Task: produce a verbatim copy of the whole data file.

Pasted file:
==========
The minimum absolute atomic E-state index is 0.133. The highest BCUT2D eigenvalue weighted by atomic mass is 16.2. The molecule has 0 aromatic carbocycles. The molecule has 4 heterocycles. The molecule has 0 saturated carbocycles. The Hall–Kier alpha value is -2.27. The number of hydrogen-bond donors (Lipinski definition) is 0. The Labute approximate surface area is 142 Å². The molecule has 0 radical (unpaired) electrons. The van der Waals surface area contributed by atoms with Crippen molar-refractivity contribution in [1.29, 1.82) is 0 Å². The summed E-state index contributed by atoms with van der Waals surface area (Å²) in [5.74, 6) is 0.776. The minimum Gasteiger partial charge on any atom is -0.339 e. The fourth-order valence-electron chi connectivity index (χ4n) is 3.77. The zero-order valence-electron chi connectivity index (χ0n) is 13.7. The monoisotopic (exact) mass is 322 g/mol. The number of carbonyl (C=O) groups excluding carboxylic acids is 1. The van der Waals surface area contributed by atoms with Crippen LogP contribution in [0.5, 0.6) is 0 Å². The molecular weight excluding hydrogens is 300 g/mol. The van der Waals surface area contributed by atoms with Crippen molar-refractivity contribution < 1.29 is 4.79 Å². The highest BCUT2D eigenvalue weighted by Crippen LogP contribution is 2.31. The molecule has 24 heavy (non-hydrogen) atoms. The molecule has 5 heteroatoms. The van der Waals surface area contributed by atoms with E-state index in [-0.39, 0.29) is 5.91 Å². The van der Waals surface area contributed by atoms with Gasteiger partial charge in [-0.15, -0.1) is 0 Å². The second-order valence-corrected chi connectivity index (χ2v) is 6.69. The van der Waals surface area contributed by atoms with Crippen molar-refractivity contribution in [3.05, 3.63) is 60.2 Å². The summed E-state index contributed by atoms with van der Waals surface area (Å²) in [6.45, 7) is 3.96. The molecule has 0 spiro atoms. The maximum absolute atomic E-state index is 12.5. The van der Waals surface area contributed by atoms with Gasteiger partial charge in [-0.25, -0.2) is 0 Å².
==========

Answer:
The minimum absolute atomic E-state index is 0.133. The highest BCUT2D eigenvalue weighted by atomic mass is 16.2. The molecule has 0 aromatic carbocycles. The molecule has 4 heterocycles. The molecule has 0 saturated carbocycles. The Hall–Kier alpha value is -2.27. The number of hydrogen-bond donors (Lipinski definition) is 0. The Labute approximate surface area is 142 Å². The molecule has 0 radical (unpaired) electrons. The van der Waals surface area contributed by atoms with Crippen molar-refractivity contribution in [1.29, 1.82) is 0 Å². The summed E-state index contributed by atoms with van der Waals surface area (Å²) in [5.74, 6) is 0.776. The minimum Gasteiger partial charge on any atom is -0.339 e. The fourth-order valence-electron chi connectivity index (χ4n) is 3.77. The zero-order valence-electron chi connectivity index (χ0n) is 13.7. The monoisotopic (exact) mass is 322 g/mol. The number of carbonyl (C=O) groups excluding carboxylic acids is 1. The van der Waals surface area contributed by atoms with Crippen LogP contribution in [0.5, 0.6) is 0 Å². The molecular weight excluding hydrogens is 300 g/mol. The van der Waals surface area contributed by atoms with Crippen molar-refractivity contribution < 1.29 is 4.79 Å². The highest BCUT2D eigenvalue weighted by Crippen LogP contribution is 2.31. The molecule has 24 heavy (non-hydrogen) atoms. The molecule has 5 heteroatoms. The van der Waals surface area contributed by atoms with E-state index in [-0.39, 0.29) is 5.91 Å². The van der Waals surface area contributed by atoms with Gasteiger partial charge in [-0.15, -0.1) is 0 Å². The second-order valence-corrected chi connectivity index (χ2v) is 6.69. The van der Waals surface area contributed by atoms with Crippen molar-refractivity contribution in [3.05, 3.63) is 60.2 Å². The summed E-state index contributed by atoms with van der Waals surface area (Å²) in [6.45, 7) is 3.96. The molecule has 0 spiro atoms. The maximum absolute atomic E-state index is 12.5. The van der Waals surface area contributed by atoms with Gasteiger partial charge in [-0.25, -0.2) is 0 Å².